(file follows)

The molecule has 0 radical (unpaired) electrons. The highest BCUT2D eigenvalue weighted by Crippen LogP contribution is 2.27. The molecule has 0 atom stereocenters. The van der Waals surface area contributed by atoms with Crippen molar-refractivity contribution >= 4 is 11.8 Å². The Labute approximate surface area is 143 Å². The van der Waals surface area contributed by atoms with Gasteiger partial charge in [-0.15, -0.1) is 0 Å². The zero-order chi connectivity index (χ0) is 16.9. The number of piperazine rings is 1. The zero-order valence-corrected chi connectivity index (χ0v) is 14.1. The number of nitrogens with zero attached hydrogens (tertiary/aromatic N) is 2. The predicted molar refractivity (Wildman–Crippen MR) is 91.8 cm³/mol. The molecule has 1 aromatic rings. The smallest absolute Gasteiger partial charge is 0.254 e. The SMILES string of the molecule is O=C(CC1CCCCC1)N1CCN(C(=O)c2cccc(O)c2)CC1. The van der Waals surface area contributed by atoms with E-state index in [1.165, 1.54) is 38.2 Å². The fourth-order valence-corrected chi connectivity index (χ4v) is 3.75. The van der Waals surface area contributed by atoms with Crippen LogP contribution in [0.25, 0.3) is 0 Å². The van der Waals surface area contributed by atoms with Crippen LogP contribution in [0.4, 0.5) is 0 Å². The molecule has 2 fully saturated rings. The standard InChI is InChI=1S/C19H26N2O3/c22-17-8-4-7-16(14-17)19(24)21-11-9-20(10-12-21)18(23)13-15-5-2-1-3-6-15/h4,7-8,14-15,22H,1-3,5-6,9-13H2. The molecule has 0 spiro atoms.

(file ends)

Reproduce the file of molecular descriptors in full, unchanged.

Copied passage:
The molecule has 0 radical (unpaired) electrons. The highest BCUT2D eigenvalue weighted by Crippen LogP contribution is 2.27. The molecule has 0 atom stereocenters. The van der Waals surface area contributed by atoms with Crippen molar-refractivity contribution >= 4 is 11.8 Å². The Labute approximate surface area is 143 Å². The van der Waals surface area contributed by atoms with Gasteiger partial charge in [-0.15, -0.1) is 0 Å². The zero-order chi connectivity index (χ0) is 16.9. The number of piperazine rings is 1. The zero-order valence-corrected chi connectivity index (χ0v) is 14.1. The number of nitrogens with zero attached hydrogens (tertiary/aromatic N) is 2. The predicted molar refractivity (Wildman–Crippen MR) is 91.8 cm³/mol. The molecule has 1 aromatic rings. The smallest absolute Gasteiger partial charge is 0.254 e. The SMILES string of the molecule is O=C(CC1CCCCC1)N1CCN(C(=O)c2cccc(O)c2)CC1. The van der Waals surface area contributed by atoms with E-state index in [1.165, 1.54) is 38.2 Å². The fourth-order valence-corrected chi connectivity index (χ4v) is 3.75. The van der Waals surface area contributed by atoms with Crippen LogP contribution in [0.25, 0.3) is 0 Å². The van der Waals surface area contributed by atoms with Crippen LogP contribution in [0.4, 0.5) is 0 Å². The molecule has 2 fully saturated rings. The standard InChI is InChI=1S/C19H26N2O3/c22-17-8-4-7-16(14-17)19(24)21-11-9-20(10-12-21)18(23)13-15-5-2-1-3-6-15/h4,7-8,14-15,22H,1-3,5-6,9-13H2. The molecule has 0 spiro atoms.